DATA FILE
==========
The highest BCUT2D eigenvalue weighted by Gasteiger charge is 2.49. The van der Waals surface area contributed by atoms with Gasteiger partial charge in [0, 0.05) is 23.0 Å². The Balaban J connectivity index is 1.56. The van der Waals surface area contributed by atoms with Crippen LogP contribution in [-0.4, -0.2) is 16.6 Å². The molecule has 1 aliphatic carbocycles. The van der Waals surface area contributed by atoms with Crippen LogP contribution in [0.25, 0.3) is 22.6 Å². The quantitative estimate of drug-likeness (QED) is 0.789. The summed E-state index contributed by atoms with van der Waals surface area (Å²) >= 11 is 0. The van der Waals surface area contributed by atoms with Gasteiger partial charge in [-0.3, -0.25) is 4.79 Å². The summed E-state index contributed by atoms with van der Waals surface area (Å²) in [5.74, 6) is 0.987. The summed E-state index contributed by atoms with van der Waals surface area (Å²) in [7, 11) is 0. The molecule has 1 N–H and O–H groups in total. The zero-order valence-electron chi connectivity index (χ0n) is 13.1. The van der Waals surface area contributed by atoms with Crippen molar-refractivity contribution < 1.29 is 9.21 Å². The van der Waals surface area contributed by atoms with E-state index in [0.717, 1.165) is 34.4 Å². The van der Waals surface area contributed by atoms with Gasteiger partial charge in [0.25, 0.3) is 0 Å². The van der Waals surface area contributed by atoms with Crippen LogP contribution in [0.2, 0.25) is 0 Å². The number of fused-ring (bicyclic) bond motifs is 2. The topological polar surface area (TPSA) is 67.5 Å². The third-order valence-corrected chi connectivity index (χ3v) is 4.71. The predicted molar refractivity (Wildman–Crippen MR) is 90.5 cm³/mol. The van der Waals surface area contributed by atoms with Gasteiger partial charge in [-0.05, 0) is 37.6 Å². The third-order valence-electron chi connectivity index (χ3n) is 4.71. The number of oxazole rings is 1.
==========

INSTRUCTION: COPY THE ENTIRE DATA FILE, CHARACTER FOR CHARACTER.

The highest BCUT2D eigenvalue weighted by Gasteiger charge is 2.49. The van der Waals surface area contributed by atoms with Gasteiger partial charge in [0, 0.05) is 23.0 Å². The Balaban J connectivity index is 1.56. The van der Waals surface area contributed by atoms with Crippen LogP contribution in [-0.4, -0.2) is 16.6 Å². The molecule has 1 aliphatic carbocycles. The van der Waals surface area contributed by atoms with Crippen LogP contribution in [0.25, 0.3) is 22.6 Å². The quantitative estimate of drug-likeness (QED) is 0.789. The summed E-state index contributed by atoms with van der Waals surface area (Å²) >= 11 is 0. The van der Waals surface area contributed by atoms with Gasteiger partial charge in [-0.3, -0.25) is 4.79 Å². The summed E-state index contributed by atoms with van der Waals surface area (Å²) in [5.74, 6) is 0.987. The summed E-state index contributed by atoms with van der Waals surface area (Å²) in [7, 11) is 0. The molecule has 1 N–H and O–H groups in total. The zero-order valence-electron chi connectivity index (χ0n) is 13.1. The van der Waals surface area contributed by atoms with Crippen molar-refractivity contribution < 1.29 is 9.21 Å². The van der Waals surface area contributed by atoms with E-state index in [0.717, 1.165) is 34.4 Å². The van der Waals surface area contributed by atoms with Gasteiger partial charge in [0.25, 0.3) is 0 Å². The van der Waals surface area contributed by atoms with Crippen LogP contribution in [0.2, 0.25) is 0 Å². The number of fused-ring (bicyclic) bond motifs is 2. The topological polar surface area (TPSA) is 67.5 Å². The third-order valence-corrected chi connectivity index (χ3v) is 4.71. The predicted molar refractivity (Wildman–Crippen MR) is 90.5 cm³/mol. The van der Waals surface area contributed by atoms with Gasteiger partial charge in [-0.05, 0) is 37.6 Å². The third-order valence-electron chi connectivity index (χ3n) is 4.71. The number of oxazole rings is 1.